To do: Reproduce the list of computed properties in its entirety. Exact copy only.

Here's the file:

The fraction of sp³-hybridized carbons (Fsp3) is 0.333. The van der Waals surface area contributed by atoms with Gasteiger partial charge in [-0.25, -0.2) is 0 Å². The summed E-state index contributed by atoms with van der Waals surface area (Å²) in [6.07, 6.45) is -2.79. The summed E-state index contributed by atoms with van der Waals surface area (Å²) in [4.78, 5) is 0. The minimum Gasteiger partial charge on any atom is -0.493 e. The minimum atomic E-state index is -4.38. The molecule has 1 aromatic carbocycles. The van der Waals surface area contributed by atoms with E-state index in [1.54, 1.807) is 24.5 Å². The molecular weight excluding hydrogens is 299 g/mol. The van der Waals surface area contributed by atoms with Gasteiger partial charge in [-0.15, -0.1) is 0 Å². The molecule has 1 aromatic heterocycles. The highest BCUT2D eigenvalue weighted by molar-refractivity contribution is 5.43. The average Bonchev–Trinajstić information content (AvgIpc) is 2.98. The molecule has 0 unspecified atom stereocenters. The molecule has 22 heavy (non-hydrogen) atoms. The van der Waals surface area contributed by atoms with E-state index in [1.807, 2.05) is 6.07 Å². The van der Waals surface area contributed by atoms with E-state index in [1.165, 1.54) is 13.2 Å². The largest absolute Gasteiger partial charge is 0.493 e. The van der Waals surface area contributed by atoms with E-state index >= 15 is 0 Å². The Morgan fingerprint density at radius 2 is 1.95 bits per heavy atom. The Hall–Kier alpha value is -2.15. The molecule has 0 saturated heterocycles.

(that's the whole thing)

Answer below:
The fraction of sp³-hybridized carbons (Fsp3) is 0.333. The van der Waals surface area contributed by atoms with Gasteiger partial charge in [-0.25, -0.2) is 0 Å². The summed E-state index contributed by atoms with van der Waals surface area (Å²) in [6.07, 6.45) is -2.79. The summed E-state index contributed by atoms with van der Waals surface area (Å²) in [4.78, 5) is 0. The minimum Gasteiger partial charge on any atom is -0.493 e. The minimum atomic E-state index is -4.38. The molecule has 1 aromatic carbocycles. The van der Waals surface area contributed by atoms with E-state index in [1.54, 1.807) is 24.5 Å². The molecular weight excluding hydrogens is 299 g/mol. The van der Waals surface area contributed by atoms with Gasteiger partial charge in [-0.15, -0.1) is 0 Å². The molecule has 1 aromatic heterocycles. The highest BCUT2D eigenvalue weighted by molar-refractivity contribution is 5.43. The average Bonchev–Trinajstić information content (AvgIpc) is 2.98. The molecule has 0 unspecified atom stereocenters. The molecule has 22 heavy (non-hydrogen) atoms. The van der Waals surface area contributed by atoms with E-state index in [1.807, 2.05) is 6.07 Å². The van der Waals surface area contributed by atoms with E-state index in [1.165, 1.54) is 13.2 Å². The largest absolute Gasteiger partial charge is 0.493 e. The van der Waals surface area contributed by atoms with E-state index >= 15 is 0 Å². The Morgan fingerprint density at radius 2 is 1.95 bits per heavy atom. The Hall–Kier alpha value is -2.15. The molecule has 0 saturated heterocycles.